A third of professional musicians didn’t earn anything from music after the pandemic, according to a charity study.
The music industry turned out to be one of the last sectors to recover from the pandemic as 83% of professional musicians were unable to return to their regular jobs.
Research by the independent charity Help Musicians of nearly 1,000 professional musicians found that the effects of the coronavirus pandemic continue to be catastrophic.
Nine out of ten musicians made less than £ 1,000 a month and only 1% made over £ 2,500, according to the study.
James Ainscough, CEO of Help Musicians, said: “While much of the economy is gradually returning to normal, it will be a long time before musicians expect to return to pre-pandemic income levels as we predicted from the start the pandemic.
“In the past 18 months we have provided almost 20,000 musicians with direct financial aid to help them pay their bills and stay afloat.”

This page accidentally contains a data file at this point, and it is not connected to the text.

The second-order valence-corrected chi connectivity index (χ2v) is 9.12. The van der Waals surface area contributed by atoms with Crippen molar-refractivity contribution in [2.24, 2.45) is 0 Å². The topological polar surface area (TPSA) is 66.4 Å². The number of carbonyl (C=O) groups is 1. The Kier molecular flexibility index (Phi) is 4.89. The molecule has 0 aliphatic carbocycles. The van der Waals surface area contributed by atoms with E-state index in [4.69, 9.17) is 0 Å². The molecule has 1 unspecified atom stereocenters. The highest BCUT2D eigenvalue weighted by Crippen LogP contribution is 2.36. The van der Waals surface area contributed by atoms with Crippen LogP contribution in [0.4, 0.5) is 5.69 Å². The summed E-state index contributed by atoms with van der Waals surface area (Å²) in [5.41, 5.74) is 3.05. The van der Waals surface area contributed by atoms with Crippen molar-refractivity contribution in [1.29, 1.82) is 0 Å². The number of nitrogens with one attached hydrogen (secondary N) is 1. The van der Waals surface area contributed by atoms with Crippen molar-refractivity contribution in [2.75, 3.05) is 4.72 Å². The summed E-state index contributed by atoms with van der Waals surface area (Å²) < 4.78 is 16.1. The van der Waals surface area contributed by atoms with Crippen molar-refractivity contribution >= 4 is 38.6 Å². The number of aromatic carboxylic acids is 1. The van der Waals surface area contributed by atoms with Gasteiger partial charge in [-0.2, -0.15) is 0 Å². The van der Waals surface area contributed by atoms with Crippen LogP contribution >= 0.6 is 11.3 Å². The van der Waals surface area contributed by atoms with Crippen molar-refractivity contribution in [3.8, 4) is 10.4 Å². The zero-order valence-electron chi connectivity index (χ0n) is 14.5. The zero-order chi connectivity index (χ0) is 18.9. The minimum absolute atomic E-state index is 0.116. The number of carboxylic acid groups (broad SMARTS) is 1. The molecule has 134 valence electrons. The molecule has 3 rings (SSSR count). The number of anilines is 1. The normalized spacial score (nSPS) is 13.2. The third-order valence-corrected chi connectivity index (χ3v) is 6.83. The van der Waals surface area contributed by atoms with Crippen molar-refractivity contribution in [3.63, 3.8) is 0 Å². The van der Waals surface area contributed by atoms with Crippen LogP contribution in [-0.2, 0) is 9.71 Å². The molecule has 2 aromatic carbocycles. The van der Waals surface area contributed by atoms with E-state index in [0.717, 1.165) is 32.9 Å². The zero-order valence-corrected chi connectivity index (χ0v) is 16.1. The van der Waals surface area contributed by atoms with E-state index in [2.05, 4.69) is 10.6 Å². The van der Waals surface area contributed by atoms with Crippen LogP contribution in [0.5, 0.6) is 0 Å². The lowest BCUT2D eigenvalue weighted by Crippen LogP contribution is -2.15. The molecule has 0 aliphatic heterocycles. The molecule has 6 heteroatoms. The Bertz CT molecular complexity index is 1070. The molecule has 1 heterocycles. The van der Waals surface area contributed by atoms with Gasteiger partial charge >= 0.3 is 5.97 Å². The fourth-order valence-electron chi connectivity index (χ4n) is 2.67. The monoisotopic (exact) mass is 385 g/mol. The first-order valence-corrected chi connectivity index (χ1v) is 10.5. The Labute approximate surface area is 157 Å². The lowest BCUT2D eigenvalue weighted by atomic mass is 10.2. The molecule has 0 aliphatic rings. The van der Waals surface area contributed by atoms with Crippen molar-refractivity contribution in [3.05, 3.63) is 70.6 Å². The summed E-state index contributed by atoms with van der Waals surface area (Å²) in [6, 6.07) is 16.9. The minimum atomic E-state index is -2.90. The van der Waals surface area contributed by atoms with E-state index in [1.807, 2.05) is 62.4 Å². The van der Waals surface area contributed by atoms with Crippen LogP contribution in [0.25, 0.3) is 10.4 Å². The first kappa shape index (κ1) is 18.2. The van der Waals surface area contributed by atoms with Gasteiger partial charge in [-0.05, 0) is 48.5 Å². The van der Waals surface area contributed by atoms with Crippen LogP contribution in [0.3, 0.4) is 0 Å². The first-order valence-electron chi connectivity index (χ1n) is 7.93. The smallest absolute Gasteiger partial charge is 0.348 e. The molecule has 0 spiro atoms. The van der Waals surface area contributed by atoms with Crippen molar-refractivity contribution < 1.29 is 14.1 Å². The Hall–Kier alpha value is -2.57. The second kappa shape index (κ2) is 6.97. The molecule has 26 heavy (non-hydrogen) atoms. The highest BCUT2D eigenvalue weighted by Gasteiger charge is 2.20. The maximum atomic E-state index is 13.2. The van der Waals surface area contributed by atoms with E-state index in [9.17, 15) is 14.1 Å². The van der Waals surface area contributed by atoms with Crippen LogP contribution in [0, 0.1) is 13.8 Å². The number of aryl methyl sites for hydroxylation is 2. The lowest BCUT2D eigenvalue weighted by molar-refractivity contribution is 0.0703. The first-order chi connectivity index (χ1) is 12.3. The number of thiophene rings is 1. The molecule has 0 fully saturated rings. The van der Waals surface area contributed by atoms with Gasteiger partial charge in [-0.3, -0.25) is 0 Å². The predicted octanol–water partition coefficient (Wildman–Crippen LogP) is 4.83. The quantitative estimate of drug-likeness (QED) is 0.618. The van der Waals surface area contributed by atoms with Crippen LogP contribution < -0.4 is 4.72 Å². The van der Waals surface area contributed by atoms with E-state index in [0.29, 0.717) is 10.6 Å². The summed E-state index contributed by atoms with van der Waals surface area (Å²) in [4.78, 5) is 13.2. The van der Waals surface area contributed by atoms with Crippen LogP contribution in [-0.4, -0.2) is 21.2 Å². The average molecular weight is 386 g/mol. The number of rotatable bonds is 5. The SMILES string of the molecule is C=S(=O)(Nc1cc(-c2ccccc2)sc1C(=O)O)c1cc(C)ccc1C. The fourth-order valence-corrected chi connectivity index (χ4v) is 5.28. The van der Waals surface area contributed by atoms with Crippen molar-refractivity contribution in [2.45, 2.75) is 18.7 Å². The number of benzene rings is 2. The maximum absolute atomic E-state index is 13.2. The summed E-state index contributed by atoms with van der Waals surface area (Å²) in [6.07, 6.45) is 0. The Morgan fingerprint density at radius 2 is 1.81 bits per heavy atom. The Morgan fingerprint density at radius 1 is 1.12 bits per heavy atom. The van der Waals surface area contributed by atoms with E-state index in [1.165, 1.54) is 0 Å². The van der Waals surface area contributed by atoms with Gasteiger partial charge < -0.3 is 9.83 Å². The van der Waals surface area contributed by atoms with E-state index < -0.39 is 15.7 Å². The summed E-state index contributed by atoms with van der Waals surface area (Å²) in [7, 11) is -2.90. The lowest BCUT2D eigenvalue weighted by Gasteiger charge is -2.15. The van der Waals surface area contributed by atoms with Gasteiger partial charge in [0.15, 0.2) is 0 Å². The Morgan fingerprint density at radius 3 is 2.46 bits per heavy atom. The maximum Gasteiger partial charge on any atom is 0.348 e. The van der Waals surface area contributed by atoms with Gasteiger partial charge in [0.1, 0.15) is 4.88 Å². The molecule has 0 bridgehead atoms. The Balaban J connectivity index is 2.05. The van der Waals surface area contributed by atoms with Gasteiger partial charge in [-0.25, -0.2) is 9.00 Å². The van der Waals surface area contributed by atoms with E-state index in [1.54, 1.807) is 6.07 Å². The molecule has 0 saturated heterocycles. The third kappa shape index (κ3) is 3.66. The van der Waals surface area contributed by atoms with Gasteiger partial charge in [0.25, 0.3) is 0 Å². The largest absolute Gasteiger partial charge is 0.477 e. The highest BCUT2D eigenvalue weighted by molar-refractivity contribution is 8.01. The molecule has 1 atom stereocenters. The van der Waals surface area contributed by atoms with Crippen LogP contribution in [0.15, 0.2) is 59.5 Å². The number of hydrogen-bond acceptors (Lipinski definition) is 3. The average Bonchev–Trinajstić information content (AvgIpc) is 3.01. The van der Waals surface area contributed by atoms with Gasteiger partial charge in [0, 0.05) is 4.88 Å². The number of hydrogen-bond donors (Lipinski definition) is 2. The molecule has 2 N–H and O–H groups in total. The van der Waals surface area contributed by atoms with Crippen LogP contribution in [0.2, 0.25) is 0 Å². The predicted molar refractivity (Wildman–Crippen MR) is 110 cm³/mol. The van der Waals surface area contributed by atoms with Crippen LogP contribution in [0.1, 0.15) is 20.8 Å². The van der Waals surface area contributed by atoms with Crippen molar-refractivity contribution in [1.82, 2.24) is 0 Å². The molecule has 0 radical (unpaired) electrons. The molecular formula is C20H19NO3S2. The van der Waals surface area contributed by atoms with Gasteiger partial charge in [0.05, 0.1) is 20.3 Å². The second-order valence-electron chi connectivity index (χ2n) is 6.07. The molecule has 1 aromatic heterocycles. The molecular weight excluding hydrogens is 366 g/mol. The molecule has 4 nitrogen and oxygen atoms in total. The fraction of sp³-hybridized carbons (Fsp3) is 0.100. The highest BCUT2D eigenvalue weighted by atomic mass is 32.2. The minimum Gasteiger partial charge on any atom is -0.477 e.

The impact of the pandemic on musicians was not just financial, with just under a third of musicians citing a lack of confidence to prevent them from returning to perform in front of a live audience.
Help Musicians has seen a 60 percent increase in musicians making contact with mental health as one in eight musicians said they currently have a mental health problem that prevented them from returning to work, the study found.
Mr. Ainscough said, “As the industry begins to recover, we are shifting our focus to helping musicians rebuild with a broad package of support from advice on income stream diversification, mentoring to rebuild connections, mental health support and much more.
“We recognize that the rebuilding will take a long time for some musicians, and the Help Musicians team will continue to be available to musicians in real crisis for the months to come to make sure we are with every step stand at the side of the musicians. “
The study found that less than a quarter were confident they would pursue a career in the music industry, while 22% were actively considering leaving the industry.
During the pandemic, the charity donated £ 18 million to the bank accounts of 19,000 struggling musicians to help them survive financial hardship.
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